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Monday, November 3, 2014

How We Teach Science: Science as Relgion

American science is a litany of Scientific saints.  Newton, Galileo, Edison and the Wright Brothers. We make the nod to minorities by recognizing George Washington Carver and Madame Curie.  Science is misrepresented in the classroom, with the result of most students alienated from the scientific process and discovery. 

We tie science in with the national mythology of progress, highlighting improvement and accumulation of knowledge with a triumphal narrative.  Classroom experiments involve predetermined questions, steps and outcomes.  Rarely is a genuine question asked and if it is (and the answer isn't in the textbook) it is left unanswered and worse, uninvestigated. 

So when an American says Science is just another religion, they aren't simply being ignorant.   They may be reflecting a keen observation of Science education in this country.  We are spoon-fed wrote answers and expected to regurgitate.  Rewards are received for performance and conformity, silencing curiosity and innovation because they are inefficient class-time management.   We are told our futures depend on our ability to perform.  The Good Textbook rules over all (until the next edition).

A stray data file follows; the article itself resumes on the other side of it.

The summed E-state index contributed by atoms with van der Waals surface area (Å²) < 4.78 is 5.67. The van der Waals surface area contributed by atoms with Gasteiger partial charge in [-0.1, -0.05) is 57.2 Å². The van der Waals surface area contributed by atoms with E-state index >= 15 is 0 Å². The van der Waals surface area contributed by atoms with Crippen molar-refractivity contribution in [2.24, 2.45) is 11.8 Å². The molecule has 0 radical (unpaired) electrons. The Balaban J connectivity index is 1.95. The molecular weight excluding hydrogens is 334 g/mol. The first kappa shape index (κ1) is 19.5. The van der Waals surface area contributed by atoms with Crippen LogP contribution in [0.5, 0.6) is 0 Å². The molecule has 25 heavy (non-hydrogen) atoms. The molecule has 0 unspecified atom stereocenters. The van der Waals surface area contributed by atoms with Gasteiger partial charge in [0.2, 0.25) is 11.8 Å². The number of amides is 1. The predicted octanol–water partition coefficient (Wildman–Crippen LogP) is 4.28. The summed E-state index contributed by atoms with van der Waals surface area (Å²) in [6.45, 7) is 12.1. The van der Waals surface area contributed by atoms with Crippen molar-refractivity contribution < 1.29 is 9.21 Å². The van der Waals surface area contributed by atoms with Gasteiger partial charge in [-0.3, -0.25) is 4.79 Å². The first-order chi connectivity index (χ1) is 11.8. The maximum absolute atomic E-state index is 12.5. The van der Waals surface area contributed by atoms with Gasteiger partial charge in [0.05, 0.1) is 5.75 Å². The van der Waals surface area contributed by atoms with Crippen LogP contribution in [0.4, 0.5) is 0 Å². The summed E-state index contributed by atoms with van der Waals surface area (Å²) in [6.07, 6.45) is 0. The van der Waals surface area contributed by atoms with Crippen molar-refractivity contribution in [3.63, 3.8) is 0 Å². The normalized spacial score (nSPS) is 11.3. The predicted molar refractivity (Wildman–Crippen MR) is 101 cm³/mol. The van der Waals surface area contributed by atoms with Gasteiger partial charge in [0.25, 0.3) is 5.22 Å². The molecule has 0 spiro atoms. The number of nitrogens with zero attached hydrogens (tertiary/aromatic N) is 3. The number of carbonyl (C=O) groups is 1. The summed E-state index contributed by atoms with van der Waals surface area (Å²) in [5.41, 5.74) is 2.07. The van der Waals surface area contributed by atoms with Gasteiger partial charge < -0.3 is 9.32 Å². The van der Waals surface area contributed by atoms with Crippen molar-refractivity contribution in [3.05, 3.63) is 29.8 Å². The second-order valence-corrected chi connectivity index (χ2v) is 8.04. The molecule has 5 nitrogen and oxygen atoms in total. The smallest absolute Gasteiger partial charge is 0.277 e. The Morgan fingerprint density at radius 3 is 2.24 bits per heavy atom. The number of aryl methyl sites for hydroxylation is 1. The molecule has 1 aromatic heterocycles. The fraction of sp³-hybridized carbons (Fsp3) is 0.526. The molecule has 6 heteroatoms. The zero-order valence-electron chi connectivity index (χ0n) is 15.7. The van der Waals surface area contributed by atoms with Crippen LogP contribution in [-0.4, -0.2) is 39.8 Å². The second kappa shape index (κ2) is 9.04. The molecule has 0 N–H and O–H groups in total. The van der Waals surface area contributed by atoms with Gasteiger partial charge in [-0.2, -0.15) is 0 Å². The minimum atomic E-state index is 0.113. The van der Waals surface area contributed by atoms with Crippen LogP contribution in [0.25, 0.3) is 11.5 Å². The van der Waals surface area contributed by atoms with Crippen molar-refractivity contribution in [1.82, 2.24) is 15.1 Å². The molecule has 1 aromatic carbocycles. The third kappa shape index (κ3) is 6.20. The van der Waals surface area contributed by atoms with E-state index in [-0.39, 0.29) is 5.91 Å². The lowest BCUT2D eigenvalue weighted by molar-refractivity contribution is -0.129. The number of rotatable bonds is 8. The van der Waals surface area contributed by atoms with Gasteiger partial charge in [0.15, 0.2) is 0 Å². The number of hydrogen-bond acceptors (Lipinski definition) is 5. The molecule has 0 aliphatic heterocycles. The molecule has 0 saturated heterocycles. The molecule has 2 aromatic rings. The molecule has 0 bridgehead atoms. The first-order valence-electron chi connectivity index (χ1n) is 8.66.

This obscures how science grows in fits and starts often overgrowing with factions competing for minds until disagreement and confusion rule.  Only a scientific revolution prunes and trellises this overgrowth. 

But we are unaware that this disagreement and confusion is a sign of an imminent paradigm shift, we simply read it as chaos.  We don't know that most experiments end in failure and that persistence and rethinking the questions asked are key to solving the riddles in our universe. 

This misunderstanding is compounded by well-intentioned individuals like Bill Nye and Neil DeGrasse Tyson who seek to engage the public in science by highlighting science's predictive powers, assurance and material benefits.  They want us to fall in love with going to Mars but don't give us the real picture that will allow us to develop a long term relationship with the scientific process.

Even those of us in the "sciences" are disenfranchised from a deep understanding of Science.  For the professional scientist it's the manipulation of numbers, the collection of data, the rat-race of publish or perish.  Understanding the Scientific process is relegated to the philosophers who read Thomas S. Kuhn (and even they struggle with it).  This widespread scientific illiteracy is satirized by The Big Bang Theory.

What if science education looked more like this:

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